New York Times State of Mind
The American political system is based on a useful falsehood. It’s based on the falsehood that David Brooks is an intelligent, thoughtful man who represents the right wing, or conservative point of view when writing. It is a falsehood borne of the idea that an intelligent man, without political aspirations or social obligations, can put aside his social caste and come up with a reasonably cogent argument why a biased mind should be granted a seat on our highest court. In an editorial in Tuesday’s StarTribune carried from the New Obama Times, he attempts to defend Sotomayor by making rule of law seem, well quaint.
David Brooks has opined that our grasp on reality is tenuous. We are nothing but a corporal body of fleeting and twirling emotions that are unable to grasp even the briefest glimpse of the law or the truth. He doesn’t believe in the law, per se. He believes the law is a chimera created out of thin air by hackneyed ideologues hell-bent on deceiving us. He believes ‘it is incoherent to say that a judge should base an opinion on reason’ because he can find no reason in his own thinking. Everything and everyone, to Brooks, is but a dream.
Brooks asserts, we are all just a bunch of ‘emotional intuitionists’ grasping about in the world like we are blind and deaf to all logic and instead react knee-jerk to ideas from a romantic notion we have in our heads. These notions, models he calls them, are the apparatus that makes the world work. We are unable to identify any differences that may occur that would fly in the face of those notions. They are timeless and unbending. He believes we are just machines that operate unthinkingly, without questioning or ability to use that imaginary system we call reason. Every one should understand this world is not real. It is just an illusion.
David Brooks continues with how his mind works and therefore how all our minds work. “The mind tries on different solutions to see if they fit. Then – often while you’re in the shower or after a night’s sleep – the answer comes to you.” Truth, to David Brooks, is a random series of a collection of fleeting thoughts and emotions roiling around in one’s mind. Like Berkeley, the truth is a reflection of the mind and not a solution or application of law or precedents.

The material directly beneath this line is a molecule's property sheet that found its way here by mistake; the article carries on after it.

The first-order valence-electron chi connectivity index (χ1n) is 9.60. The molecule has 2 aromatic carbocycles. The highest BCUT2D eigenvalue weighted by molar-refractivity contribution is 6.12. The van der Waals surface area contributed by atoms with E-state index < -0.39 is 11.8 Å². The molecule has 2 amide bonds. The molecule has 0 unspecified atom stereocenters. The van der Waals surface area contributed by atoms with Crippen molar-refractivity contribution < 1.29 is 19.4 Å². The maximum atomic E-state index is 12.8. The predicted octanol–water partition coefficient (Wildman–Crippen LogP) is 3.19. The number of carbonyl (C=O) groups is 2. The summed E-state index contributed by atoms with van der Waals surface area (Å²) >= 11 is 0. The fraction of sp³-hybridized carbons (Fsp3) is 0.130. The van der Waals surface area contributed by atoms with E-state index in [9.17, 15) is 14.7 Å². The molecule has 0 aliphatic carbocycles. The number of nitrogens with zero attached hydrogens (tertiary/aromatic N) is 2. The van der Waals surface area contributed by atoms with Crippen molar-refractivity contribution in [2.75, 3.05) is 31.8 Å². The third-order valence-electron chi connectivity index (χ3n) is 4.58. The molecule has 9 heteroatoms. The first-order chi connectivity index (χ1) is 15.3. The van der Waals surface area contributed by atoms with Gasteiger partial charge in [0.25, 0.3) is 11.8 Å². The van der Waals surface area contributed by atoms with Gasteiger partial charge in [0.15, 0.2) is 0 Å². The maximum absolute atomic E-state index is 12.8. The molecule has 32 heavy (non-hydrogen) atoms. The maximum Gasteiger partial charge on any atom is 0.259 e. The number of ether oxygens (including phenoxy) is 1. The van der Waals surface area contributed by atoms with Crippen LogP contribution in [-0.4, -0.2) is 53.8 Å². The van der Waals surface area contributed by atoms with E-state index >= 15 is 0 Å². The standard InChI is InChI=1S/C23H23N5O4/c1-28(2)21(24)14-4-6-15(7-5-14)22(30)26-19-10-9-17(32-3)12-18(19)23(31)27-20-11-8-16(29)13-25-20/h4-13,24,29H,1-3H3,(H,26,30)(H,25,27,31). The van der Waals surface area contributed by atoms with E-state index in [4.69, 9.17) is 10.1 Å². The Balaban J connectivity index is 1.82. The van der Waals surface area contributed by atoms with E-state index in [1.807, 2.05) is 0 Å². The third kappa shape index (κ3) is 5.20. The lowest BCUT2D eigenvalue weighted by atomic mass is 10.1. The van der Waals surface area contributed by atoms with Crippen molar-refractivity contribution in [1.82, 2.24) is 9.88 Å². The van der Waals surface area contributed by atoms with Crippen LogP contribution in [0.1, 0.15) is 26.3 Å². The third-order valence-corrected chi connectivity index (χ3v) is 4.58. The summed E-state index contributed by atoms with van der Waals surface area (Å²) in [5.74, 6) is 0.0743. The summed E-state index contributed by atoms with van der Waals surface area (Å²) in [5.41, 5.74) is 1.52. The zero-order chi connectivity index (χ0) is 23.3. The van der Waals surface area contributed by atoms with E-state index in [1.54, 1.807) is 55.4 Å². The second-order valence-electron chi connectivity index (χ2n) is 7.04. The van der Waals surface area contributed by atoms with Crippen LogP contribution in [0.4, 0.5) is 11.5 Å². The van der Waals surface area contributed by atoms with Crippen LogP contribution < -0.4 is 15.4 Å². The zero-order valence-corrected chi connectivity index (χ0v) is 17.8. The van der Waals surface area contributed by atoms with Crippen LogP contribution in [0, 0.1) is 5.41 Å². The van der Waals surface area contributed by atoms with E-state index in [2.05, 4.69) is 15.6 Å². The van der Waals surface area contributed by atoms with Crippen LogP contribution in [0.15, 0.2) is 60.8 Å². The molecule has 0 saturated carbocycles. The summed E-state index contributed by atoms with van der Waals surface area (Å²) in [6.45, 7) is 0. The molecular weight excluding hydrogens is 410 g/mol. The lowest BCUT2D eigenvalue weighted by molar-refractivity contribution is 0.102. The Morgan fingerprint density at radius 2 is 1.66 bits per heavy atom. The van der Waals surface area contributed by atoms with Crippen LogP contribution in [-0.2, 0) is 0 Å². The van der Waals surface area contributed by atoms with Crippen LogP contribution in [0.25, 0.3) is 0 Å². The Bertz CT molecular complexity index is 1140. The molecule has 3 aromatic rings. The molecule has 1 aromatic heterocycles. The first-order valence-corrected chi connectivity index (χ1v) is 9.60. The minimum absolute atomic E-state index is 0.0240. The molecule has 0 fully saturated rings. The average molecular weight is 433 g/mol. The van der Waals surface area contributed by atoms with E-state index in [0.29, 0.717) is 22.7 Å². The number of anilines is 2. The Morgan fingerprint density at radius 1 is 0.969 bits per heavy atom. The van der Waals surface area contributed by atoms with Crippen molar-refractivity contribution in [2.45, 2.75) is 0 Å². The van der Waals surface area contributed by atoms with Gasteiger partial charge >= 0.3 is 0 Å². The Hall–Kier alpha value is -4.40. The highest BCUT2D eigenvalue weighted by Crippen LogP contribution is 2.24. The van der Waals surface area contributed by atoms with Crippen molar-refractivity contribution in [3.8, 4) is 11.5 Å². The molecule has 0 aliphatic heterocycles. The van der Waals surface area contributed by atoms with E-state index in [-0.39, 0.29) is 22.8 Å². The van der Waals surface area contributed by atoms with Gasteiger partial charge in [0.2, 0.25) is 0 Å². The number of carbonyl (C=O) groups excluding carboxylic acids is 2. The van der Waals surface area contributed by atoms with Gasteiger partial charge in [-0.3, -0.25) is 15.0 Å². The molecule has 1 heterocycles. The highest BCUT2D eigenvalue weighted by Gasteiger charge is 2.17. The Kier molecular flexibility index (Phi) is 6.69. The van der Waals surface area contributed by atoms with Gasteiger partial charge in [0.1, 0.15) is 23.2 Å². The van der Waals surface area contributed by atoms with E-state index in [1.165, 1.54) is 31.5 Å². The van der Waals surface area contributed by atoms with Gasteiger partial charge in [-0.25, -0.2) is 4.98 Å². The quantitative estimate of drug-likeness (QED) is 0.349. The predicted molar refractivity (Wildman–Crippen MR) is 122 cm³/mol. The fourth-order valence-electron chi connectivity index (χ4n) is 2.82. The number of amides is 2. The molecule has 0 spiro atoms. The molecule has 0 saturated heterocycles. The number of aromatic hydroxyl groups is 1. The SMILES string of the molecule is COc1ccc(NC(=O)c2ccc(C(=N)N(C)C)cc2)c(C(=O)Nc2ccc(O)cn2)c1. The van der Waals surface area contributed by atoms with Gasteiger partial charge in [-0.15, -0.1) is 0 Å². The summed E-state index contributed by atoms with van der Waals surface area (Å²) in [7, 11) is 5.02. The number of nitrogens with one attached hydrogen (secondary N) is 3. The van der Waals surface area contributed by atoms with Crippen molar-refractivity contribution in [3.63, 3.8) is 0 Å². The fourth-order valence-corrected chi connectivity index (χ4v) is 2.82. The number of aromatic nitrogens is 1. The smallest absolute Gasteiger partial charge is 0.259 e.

Once David Brooks smashes this illusion that reality is, well, real, he goes on to defend the target of this column. “Sonia Sotomayor will be a good justice if she can empathize with the many types of people and actions involved in a case, but a bad type if she can only empathize with one type, one ethnic group or one social class.” Here is where the great David Brooks flails with the monster that is the justice system and loses. It is here where his lazy thinking and impetus defense of the nominee is lost.
A finder of law must empathize with ALL types of people in so much as they don’t see color or gender or national origin as having ANY bearing on the case. The eyes should not deceive. The case, whatever case in question, should not hinge on the vagaries of class at all. The reason we have statues of justice wearing a blindfold is because the color or gender or national origin of the litigants should never be a factor. The ideas involved in the case need to be weighed, not the classes. The all-knowing David Brooks has created a philosophical nihilist model and then peopled it with a bunch of mental robots that react in predicable ways according to race, color, sex, and national origin. He has, in fact, exposed himself as a believer in chauvinism as a finder of law.
He continues with a bunch of claptrap about ‘love of institution’ as a defense for her. If you love the law, you will respect it. Please. That is the thinking of an elitist that believes if you follow a code of conduct, like chivalry, you will arrive at the truth. Only the elect need apply. Then, he continues that if she understands her murky, flawed mind, she will adapt to it. After all, if you understand nothing is real, then your decision making process will be freed. If nothing really matters, then we are free to fly, or some other such nonsense.
Finally, David Brooks, speaker of the truth, concludes with evoking the ancients to buttress his meandering nihilism. He calls on Burke and Hayek to endorse his new emotionalism as justice. From the far grave, these philosophers will rise up and give evidence in support of his shifting shadows theory. ‘They argued as such, so my argument has merit’, he begs. Such is the fatal apologia for a biased mind. To defend the lady’s honor, he has shifted our rule of law into the rule of emotion. To support her nomination, he is willing to abase our legal philosophy into a morass of shifting sands. Bravo, David Brooks, Bravo.